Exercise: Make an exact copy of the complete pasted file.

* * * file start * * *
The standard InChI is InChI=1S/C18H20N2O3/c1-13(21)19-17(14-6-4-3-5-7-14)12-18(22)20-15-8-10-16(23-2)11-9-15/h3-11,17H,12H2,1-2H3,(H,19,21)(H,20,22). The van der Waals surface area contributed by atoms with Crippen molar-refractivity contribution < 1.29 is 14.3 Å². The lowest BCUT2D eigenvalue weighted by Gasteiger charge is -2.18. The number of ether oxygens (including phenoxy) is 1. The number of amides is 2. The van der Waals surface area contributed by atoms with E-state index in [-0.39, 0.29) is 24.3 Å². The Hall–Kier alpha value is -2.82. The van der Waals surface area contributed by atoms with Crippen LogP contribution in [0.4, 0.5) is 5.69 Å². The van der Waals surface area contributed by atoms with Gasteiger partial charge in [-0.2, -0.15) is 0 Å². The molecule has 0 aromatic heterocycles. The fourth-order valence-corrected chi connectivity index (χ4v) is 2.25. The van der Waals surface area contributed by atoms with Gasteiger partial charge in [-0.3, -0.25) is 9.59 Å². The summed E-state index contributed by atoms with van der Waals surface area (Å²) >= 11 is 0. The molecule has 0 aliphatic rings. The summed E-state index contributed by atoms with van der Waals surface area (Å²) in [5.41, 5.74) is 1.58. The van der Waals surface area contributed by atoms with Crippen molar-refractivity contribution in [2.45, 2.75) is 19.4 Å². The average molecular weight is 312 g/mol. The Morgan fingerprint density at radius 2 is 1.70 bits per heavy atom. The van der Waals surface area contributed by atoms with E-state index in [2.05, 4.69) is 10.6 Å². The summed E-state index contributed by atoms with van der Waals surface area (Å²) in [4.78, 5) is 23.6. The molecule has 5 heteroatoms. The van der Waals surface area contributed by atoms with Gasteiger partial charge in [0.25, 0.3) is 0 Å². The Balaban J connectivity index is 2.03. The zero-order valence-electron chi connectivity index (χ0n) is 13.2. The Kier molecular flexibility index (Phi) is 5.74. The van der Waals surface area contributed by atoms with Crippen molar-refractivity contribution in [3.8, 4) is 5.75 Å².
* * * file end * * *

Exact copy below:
The standard InChI is InChI=1S/C18H20N2O3/c1-13(21)19-17(14-6-4-3-5-7-14)12-18(22)20-15-8-10-16(23-2)11-9-15/h3-11,17H,12H2,1-2H3,(H,19,21)(H,20,22). The van der Waals surface area contributed by atoms with Crippen molar-refractivity contribution < 1.29 is 14.3 Å². The lowest BCUT2D eigenvalue weighted by Gasteiger charge is -2.18. The number of ether oxygens (including phenoxy) is 1. The number of amides is 2. The van der Waals surface area contributed by atoms with E-state index in [-0.39, 0.29) is 24.3 Å². The Hall–Kier alpha value is -2.82. The van der Waals surface area contributed by atoms with Crippen LogP contribution in [0.4, 0.5) is 5.69 Å². The van der Waals surface area contributed by atoms with Gasteiger partial charge in [-0.2, -0.15) is 0 Å². The molecule has 0 aromatic heterocycles. The fourth-order valence-corrected chi connectivity index (χ4v) is 2.25. The van der Waals surface area contributed by atoms with Gasteiger partial charge in [-0.3, -0.25) is 9.59 Å². The summed E-state index contributed by atoms with van der Waals surface area (Å²) >= 11 is 0. The molecule has 0 aliphatic rings. The summed E-state index contributed by atoms with van der Waals surface area (Å²) in [5.41, 5.74) is 1.58. The van der Waals surface area contributed by atoms with Crippen molar-refractivity contribution in [2.45, 2.75) is 19.4 Å². The average molecular weight is 312 g/mol. The Morgan fingerprint density at radius 2 is 1.70 bits per heavy atom. The van der Waals surface area contributed by atoms with E-state index in [2.05, 4.69) is 10.6 Å². The summed E-state index contributed by atoms with van der Waals surface area (Å²) in [4.78, 5) is 23.6. The molecule has 5 heteroatoms. The van der Waals surface area contributed by atoms with Gasteiger partial charge in [0.25, 0.3) is 0 Å². The Balaban J connectivity index is 2.03. The zero-order valence-electron chi connectivity index (χ0n) is 13.2. The Kier molecular flexibility index (Phi) is 5.74. The van der Waals surface area contributed by atoms with Crippen molar-refractivity contribution in [3.8, 4) is 5.75 Å².